Proteins are important for repairing tissues and organs in our bodies. It is recommended to consume proteins from plant sources as they also provide dietary fiber, phytochemicals, and minerals. Animal source proteins, especially red meats, should be limited to reduce the intake of saturated fats. Lean proteins from sources like chicken (without skin) and fish are preferred.
3. Eat lots of vegetables and fruits to prevent obesity.
Fruits and vegetables are still part of the balanced diet, talk of vitamins, minerals, and antioxidants, this is a good way to prevent unintentional weight gain, the half plate rule encourages a high intake of vegetables by filling half of our plates with vegetables, and have one serving of fruit on the side.
Vegetables provide satiety, and therefore reduce snacking, we all know what snacks do to our bodies, with too much sugar, salt, and fat added to them, we surely must have to fear for our organs especially the heart, in other words, cardiovascular health.
4. Drink lots of water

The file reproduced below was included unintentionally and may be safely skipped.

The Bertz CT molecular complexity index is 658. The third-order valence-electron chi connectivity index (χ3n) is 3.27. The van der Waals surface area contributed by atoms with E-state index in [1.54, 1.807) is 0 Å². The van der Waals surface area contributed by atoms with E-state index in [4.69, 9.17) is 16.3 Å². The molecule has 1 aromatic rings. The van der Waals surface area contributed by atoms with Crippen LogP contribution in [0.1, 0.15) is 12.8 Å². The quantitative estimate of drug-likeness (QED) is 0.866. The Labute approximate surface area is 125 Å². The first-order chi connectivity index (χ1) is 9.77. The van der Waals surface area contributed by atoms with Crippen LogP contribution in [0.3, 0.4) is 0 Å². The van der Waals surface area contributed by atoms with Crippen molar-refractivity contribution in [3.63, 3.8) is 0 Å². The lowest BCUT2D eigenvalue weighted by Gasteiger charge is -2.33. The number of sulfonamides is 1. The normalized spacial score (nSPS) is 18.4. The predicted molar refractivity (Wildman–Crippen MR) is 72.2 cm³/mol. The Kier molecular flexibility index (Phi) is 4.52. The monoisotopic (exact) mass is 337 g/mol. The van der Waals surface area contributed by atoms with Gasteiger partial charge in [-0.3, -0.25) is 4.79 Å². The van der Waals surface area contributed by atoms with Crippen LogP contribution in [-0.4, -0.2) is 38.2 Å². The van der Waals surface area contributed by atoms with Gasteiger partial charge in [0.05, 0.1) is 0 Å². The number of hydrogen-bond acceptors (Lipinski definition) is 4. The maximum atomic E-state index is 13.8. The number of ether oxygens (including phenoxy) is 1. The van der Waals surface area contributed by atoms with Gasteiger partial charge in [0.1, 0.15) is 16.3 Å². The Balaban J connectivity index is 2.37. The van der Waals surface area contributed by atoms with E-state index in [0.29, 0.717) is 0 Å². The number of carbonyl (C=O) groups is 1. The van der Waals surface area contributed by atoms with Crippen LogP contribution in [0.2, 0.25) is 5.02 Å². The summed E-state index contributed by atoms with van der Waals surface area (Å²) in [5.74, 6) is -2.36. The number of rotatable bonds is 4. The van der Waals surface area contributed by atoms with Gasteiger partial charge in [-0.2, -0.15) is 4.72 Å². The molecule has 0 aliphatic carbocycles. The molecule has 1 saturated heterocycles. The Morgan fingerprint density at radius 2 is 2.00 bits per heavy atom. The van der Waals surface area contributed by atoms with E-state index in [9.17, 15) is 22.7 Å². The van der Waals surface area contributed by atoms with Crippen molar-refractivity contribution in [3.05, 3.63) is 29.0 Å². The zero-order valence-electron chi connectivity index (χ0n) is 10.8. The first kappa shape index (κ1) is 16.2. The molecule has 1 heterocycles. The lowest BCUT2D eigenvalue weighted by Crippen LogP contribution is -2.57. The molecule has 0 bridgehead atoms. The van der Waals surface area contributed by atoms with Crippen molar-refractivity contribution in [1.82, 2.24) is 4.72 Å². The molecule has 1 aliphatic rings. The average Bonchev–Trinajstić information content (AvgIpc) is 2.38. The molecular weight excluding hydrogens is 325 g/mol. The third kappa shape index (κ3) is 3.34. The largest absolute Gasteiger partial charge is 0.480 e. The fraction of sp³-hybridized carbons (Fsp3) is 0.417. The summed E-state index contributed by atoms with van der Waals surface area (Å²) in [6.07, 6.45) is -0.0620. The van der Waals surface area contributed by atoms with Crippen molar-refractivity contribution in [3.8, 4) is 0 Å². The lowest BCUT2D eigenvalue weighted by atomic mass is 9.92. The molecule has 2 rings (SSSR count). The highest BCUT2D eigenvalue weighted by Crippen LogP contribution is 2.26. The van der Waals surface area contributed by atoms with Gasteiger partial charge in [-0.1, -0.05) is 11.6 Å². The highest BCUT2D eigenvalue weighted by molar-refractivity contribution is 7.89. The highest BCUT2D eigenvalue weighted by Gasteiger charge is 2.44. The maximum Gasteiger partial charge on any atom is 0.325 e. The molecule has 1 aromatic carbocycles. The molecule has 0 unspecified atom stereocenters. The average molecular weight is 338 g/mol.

Water washes away all unnecessary dirt from our systems, and all the foods we eat and burn, water helps flush out unwanted waste products.
Increasing your water intake not only helps cleanse your body but also helps us maintain a healthy weight.
The more you drink water, you increase the power of your kidneys in flushing out waste. In addition, taking a glass of water 30 minutes before meal times has shown significant results in reducing the amount of food you will actually eat, because the stomach is somewhat partially filled with water, so there’s not so much space left.
Taking water often has also been linked to better mental health and general well-being.
5. Cut off processed foods
If we knew how much fat, sugar and salt are added to these fast foods that we binge on, we would have stopped eating them already, or maybe we know but just hoping it brings no harm, the excess fat, more so the saturated fats that we keep on introducing to our bodies don’t go anywhere else but into the fat cells for storage, the sugar the same.
Some of the saturated fat find a home in between our blood vessels leading to high blood pressure.
You can’t want to lose weight, or not want to get obesity if you don’t straight away start finding ways to cut off these processed foods.